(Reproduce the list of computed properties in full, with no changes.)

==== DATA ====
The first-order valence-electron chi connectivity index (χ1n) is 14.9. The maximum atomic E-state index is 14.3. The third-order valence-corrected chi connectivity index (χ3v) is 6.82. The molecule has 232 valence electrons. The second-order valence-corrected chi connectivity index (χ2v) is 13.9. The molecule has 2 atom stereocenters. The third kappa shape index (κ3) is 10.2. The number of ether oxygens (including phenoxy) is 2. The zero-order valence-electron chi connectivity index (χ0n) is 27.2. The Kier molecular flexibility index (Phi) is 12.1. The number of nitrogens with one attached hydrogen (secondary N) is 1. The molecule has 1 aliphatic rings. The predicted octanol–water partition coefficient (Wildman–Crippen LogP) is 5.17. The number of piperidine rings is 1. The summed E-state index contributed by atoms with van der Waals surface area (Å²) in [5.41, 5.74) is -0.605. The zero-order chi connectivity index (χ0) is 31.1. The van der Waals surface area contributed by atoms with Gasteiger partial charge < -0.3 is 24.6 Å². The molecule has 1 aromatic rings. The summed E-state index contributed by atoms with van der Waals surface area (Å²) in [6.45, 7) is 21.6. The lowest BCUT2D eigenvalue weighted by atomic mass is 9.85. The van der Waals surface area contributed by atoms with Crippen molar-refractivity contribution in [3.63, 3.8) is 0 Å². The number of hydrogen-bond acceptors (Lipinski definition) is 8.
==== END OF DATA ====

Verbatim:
The first-order valence-electron chi connectivity index (χ1n) is 14.9. The maximum atomic E-state index is 14.3. The third-order valence-corrected chi connectivity index (χ3v) is 6.82. The molecule has 232 valence electrons. The second-order valence-corrected chi connectivity index (χ2v) is 13.9. The molecule has 2 atom stereocenters. The third kappa shape index (κ3) is 10.2. The number of ether oxygens (including phenoxy) is 2. The zero-order valence-electron chi connectivity index (χ0n) is 27.2. The Kier molecular flexibility index (Phi) is 12.1. The number of nitrogens with one attached hydrogen (secondary N) is 1. The molecule has 1 aliphatic rings. The predicted octanol–water partition coefficient (Wildman–Crippen LogP) is 5.17. The number of piperidine rings is 1. The summed E-state index contributed by atoms with van der Waals surface area (Å²) in [5.41, 5.74) is -0.605. The zero-order chi connectivity index (χ0) is 31.1. The van der Waals surface area contributed by atoms with Gasteiger partial charge < -0.3 is 24.6 Å². The molecule has 1 aromatic rings. The summed E-state index contributed by atoms with van der Waals surface area (Å²) in [6.45, 7) is 21.6. The lowest BCUT2D eigenvalue weighted by atomic mass is 9.85. The van der Waals surface area contributed by atoms with Crippen molar-refractivity contribution in [3.63, 3.8) is 0 Å². The number of hydrogen-bond acceptors (Lipinski definition) is 8.